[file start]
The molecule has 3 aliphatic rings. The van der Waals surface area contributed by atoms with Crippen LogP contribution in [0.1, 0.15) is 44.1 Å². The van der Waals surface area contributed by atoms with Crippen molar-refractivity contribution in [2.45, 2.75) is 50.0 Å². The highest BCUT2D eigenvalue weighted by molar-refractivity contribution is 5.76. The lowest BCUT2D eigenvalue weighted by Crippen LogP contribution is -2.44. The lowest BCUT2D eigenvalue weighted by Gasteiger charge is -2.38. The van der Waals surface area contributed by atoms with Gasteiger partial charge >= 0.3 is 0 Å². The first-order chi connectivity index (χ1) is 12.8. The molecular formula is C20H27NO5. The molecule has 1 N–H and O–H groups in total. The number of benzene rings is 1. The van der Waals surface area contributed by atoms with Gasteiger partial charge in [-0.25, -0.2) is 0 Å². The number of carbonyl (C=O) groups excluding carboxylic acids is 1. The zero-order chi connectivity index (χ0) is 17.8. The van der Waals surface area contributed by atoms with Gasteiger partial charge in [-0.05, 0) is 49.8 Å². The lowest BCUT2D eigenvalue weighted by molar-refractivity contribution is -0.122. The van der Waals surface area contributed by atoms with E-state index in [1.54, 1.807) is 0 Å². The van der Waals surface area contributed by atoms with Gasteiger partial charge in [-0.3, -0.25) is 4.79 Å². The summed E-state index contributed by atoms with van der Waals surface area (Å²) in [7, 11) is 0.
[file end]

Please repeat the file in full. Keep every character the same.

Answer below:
The molecule has 3 aliphatic rings. The van der Waals surface area contributed by atoms with Crippen LogP contribution in [0.1, 0.15) is 44.1 Å². The van der Waals surface area contributed by atoms with Crippen molar-refractivity contribution in [2.45, 2.75) is 50.0 Å². The highest BCUT2D eigenvalue weighted by molar-refractivity contribution is 5.76. The lowest BCUT2D eigenvalue weighted by Crippen LogP contribution is -2.44. The lowest BCUT2D eigenvalue weighted by Gasteiger charge is -2.38. The van der Waals surface area contributed by atoms with Gasteiger partial charge >= 0.3 is 0 Å². The first-order chi connectivity index (χ1) is 12.8. The molecular formula is C20H27NO5. The molecule has 1 N–H and O–H groups in total. The number of benzene rings is 1. The van der Waals surface area contributed by atoms with Gasteiger partial charge in [-0.25, -0.2) is 0 Å². The number of carbonyl (C=O) groups excluding carboxylic acids is 1. The zero-order chi connectivity index (χ0) is 17.8. The van der Waals surface area contributed by atoms with Gasteiger partial charge in [-0.05, 0) is 49.8 Å². The lowest BCUT2D eigenvalue weighted by molar-refractivity contribution is -0.122. The van der Waals surface area contributed by atoms with E-state index in [1.54, 1.807) is 0 Å². The van der Waals surface area contributed by atoms with Gasteiger partial charge in [-0.3, -0.25) is 4.79 Å². The summed E-state index contributed by atoms with van der Waals surface area (Å²) in [7, 11) is 0.